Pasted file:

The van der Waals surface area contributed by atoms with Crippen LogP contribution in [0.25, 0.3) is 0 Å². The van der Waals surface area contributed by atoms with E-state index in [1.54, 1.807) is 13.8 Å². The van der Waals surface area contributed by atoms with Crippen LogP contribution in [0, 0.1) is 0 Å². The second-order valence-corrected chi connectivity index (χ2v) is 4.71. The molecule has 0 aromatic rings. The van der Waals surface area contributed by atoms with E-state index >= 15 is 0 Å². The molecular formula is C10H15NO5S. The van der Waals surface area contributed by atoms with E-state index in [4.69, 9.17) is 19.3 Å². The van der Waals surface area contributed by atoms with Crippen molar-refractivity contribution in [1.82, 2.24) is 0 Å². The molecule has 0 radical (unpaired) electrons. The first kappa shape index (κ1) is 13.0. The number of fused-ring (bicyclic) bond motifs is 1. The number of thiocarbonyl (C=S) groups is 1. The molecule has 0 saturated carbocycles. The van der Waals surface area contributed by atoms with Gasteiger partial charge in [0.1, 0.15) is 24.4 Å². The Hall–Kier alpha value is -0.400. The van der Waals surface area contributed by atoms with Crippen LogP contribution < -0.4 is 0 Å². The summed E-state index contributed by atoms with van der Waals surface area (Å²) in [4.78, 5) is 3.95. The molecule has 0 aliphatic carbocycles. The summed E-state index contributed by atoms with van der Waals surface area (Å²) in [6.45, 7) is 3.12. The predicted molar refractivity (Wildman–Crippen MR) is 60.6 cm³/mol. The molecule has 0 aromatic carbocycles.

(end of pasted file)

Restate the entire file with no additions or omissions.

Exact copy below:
The van der Waals surface area contributed by atoms with Crippen LogP contribution in [0.25, 0.3) is 0 Å². The van der Waals surface area contributed by atoms with E-state index in [1.54, 1.807) is 13.8 Å². The van der Waals surface area contributed by atoms with Crippen LogP contribution in [0, 0.1) is 0 Å². The second-order valence-corrected chi connectivity index (χ2v) is 4.71. The molecule has 0 aromatic rings. The van der Waals surface area contributed by atoms with E-state index >= 15 is 0 Å². The molecular formula is C10H15NO5S. The van der Waals surface area contributed by atoms with E-state index in [4.69, 9.17) is 19.3 Å². The van der Waals surface area contributed by atoms with Crippen molar-refractivity contribution in [1.82, 2.24) is 0 Å². The molecule has 0 radical (unpaired) electrons. The first kappa shape index (κ1) is 13.0. The number of fused-ring (bicyclic) bond motifs is 1. The number of thiocarbonyl (C=S) groups is 1. The molecule has 0 saturated carbocycles. The van der Waals surface area contributed by atoms with Gasteiger partial charge in [0.1, 0.15) is 24.4 Å². The Hall–Kier alpha value is -0.400. The van der Waals surface area contributed by atoms with Crippen LogP contribution < -0.4 is 0 Å². The summed E-state index contributed by atoms with van der Waals surface area (Å²) in [4.78, 5) is 3.95. The molecule has 0 aliphatic carbocycles. The summed E-state index contributed by atoms with van der Waals surface area (Å²) in [6.45, 7) is 3.12. The predicted molar refractivity (Wildman–Crippen MR) is 60.6 cm³/mol. The molecule has 0 aromatic carbocycles.